March 2009

Retired Librarian Cuts the Internet Cord

In the early 1990s, Jack Hicks was among the first of his friends to go online. He was also one of the first library bosses in the Chicago area to provide free public Internet access.

Now Jack, 69 and retired, is the first person he knows to have pulled the Web wire on his own home computer. “Mainly, it’s a time-waster. And there’s so little time. Why waste it?” asked the former Deerfield Public Library executive director.

“In retirement, I’m interested in real life, not an imitation of life.” Pioneer local has the story.

Authors have lost the plot in Kindle battle

Cory Doctorow says Amazon’s Kindle 2 text-to-speech feature is not so much violating authors’ copyright but rather basic consumer rights.

Dropping $359 (£251) on a device whose features are subject to the outcomes of ongoing negotiations to which you are not a party is, frankly, nuts. Would you buy a car if it was known that your air-conditioner and stereo system could be remotely disabled?

Do-It-Yourself Magazines, Cheaply Slick

For anyone who has dreamed of creating his own glossy color magazine dedicated to a hobby like photography or travel, the high cost and hassle of printing has loomed as a big barrier. Traditional printing companies charge thousands of dollars upfront to fire up a press and produce a few hundred copies of a bound magazine.

With a new Web service called MagCloud, Hewlett-Packard hopes to make it easier and cheaper to crank out a magazine than running photocopies at the local copy shop.

Charging 20 cents a page, paid only when a customer orders a copy, H.P. dreams of turning MagCloud into vanity publishing’s equivalent of YouTube. The company, a leading maker of computers and printers, envisions people using their PCs to develop quick magazines commemorating their daughter’s volleyball season or chronicling the intricacies of the Arizona cactus business.

Full story in the New York Times

Saving Your Digital Life

Saving Your Digital Life: Like most of us online and definitely like most libraries, Jason Griffey creates more and more and more digital relics as he go through life. Pictures, videos, songs bought, ebooks downloaded, things written….you name it. If it’s being created you can bet it’s probably being created digitally. This all adds up, though, and the fate of any hard drive is to be filled with both really important, highly critical files and with digital ephemera that you want, but don’t need daily. He has a three-fold solution that he uses, and will hopefully be helpful in solving some problem for libraries (or at least, librarians) out there.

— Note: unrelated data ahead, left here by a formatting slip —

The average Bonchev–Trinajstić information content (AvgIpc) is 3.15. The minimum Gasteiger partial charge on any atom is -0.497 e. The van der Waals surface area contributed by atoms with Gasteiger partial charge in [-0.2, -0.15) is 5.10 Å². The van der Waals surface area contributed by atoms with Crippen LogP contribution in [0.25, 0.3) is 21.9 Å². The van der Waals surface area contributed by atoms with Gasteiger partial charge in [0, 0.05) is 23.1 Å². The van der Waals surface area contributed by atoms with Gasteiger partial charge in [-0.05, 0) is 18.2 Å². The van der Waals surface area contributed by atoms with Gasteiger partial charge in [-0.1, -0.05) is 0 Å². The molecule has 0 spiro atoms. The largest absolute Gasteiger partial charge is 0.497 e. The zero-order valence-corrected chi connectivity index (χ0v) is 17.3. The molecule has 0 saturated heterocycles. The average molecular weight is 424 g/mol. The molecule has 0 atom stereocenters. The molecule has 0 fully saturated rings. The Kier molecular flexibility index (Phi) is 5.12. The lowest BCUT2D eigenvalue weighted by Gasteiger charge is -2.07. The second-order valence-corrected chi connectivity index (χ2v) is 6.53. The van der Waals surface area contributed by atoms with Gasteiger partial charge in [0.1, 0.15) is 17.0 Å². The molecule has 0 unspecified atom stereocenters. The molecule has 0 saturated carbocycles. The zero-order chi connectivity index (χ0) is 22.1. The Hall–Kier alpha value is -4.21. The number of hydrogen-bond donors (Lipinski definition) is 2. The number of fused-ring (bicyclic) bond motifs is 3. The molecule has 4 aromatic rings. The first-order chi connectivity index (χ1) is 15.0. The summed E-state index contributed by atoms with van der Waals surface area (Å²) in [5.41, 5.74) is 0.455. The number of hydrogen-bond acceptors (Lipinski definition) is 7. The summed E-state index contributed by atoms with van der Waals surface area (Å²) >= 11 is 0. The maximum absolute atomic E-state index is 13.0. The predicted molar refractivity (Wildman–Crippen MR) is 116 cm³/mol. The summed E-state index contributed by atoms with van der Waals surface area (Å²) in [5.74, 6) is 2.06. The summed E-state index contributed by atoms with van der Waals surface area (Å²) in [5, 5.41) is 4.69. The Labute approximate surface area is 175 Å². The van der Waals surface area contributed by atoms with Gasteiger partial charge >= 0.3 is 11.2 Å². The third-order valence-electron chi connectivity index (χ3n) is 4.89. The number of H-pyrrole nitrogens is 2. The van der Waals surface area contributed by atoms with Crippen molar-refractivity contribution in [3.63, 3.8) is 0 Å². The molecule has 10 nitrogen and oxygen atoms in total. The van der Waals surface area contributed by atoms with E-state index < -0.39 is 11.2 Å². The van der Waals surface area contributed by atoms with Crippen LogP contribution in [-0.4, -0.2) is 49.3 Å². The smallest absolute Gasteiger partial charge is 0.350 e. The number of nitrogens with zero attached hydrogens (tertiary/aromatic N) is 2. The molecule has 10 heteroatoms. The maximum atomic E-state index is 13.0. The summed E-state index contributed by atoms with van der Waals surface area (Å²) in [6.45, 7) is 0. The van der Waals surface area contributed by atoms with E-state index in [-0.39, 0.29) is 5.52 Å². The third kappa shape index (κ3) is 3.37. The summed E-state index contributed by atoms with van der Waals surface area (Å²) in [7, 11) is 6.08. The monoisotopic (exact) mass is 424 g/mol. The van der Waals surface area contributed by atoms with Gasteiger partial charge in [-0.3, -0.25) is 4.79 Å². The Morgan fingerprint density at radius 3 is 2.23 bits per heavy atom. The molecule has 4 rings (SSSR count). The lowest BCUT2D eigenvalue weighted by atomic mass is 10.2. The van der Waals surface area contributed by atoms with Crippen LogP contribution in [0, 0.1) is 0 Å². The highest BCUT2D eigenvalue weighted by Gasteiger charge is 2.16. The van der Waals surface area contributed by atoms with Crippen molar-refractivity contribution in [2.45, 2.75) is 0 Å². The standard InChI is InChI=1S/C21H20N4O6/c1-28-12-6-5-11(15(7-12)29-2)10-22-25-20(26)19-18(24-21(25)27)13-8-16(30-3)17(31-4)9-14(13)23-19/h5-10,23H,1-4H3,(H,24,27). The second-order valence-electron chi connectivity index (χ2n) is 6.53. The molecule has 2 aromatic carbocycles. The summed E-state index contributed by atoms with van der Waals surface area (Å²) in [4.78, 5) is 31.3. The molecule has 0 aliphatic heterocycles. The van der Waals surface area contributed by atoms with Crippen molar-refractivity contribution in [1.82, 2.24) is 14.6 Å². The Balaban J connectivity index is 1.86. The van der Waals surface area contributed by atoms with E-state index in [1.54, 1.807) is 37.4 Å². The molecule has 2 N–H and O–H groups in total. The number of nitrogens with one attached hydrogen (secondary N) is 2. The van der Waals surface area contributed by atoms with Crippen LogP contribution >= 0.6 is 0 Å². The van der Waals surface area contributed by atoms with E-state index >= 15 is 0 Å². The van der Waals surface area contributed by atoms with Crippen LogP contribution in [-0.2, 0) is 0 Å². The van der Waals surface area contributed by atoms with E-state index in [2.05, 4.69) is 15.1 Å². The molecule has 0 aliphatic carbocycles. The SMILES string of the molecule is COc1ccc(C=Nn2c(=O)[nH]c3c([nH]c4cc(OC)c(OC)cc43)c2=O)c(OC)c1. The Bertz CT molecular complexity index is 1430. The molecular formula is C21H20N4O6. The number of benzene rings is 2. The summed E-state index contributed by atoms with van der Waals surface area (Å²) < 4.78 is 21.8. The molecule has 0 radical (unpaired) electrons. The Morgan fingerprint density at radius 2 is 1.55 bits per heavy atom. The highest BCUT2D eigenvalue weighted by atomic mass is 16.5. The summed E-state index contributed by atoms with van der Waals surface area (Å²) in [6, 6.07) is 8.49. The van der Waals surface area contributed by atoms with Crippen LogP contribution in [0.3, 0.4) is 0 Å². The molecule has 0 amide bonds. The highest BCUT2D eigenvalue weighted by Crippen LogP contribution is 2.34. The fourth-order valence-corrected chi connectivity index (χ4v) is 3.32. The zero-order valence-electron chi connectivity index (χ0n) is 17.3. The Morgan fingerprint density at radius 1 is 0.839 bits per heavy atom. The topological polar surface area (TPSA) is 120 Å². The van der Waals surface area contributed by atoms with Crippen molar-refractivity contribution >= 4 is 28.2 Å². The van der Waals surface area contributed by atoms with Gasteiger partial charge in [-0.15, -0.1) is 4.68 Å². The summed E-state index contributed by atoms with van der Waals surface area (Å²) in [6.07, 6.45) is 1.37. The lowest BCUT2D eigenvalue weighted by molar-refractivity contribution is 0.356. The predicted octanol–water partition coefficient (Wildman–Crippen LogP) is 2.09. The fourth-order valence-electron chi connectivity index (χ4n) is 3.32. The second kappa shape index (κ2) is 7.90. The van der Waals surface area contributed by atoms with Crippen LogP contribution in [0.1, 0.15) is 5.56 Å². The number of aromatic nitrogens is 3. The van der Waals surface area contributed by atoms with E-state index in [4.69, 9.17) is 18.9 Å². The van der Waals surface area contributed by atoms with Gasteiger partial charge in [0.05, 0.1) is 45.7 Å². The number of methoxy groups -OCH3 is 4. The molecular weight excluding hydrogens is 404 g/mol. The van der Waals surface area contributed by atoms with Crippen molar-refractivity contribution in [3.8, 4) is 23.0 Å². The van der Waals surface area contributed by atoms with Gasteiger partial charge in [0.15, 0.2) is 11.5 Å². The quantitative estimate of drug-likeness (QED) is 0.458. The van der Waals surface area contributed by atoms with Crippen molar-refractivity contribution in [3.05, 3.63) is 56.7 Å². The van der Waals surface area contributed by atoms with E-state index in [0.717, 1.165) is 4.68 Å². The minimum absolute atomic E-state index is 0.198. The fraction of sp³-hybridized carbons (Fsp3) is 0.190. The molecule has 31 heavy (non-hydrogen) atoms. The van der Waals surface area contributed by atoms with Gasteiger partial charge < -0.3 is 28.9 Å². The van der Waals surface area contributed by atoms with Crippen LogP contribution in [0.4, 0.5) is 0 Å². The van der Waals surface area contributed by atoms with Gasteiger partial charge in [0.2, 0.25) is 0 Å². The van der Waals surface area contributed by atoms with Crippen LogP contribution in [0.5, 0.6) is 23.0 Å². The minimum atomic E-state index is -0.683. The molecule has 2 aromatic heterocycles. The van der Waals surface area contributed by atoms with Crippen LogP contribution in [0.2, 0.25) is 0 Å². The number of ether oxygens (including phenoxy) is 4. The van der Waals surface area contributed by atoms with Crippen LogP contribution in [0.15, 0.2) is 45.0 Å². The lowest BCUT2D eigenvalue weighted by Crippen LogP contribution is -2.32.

You’ve Read the Headlines Now Read the Book

As the metabolism of the culture has sped up in the digital age, pockets of the publishing industry are prodding themselves out of their Paleolithic ways and joining the rush, with more books on current events coming out faster than ever before reports Motoko Rich in today’s New York Times.

For generations the publishing industry has worked on a fairly standard schedule, taking nine months to a year after an author delivered a manuscript to put finished books in stores. Now, enabled in part by e-book technology and fueled by a convergence of spectacularly dramatic news events, publishers are hitting the fast-forward button.

Fujitsu Launches Color e-Book Reader in Japan

Japanese electronics maker Fujitsu has stepped into the e-book fray with the a color e-paper mobile device aimed at consumers. Thin and lightweight like its competition the Kindle, Fujitsu Frontech’s awkwardly named FLEPia, is now on sale in Japan and will start shipping on April 20 for around $1,000. Customers will have the option of purchasing e-books through the FLEPia-ya Web site via Japan’s largest e-book online retailer Papyless while connecting the device to the Internet via wi-fi.

A book catalog – on Twitter?

Literary types are obsessed with Twitter,” observes GalleyCat, the mediabistro daily book blog. They may be right. As the same blog points out, there are book clubs on the microblogging site, as well as hardcover books composed of Twitter posts (see “Twitter Wit” and “My Life In Tweets.”)

And now there is even a book catalog on Twitter.

Countryman Press is putting their entire fall catalog on the microblogging site, with all books noted and summarized in 140-word posts.

Following CiL 2009 on Twitter

If the hashtag in use remains the same during the conference, these two links can help you follow along via Twitter:

In context, relatively speaking, on Twitter Search:
RSS feed to pipe into your reader: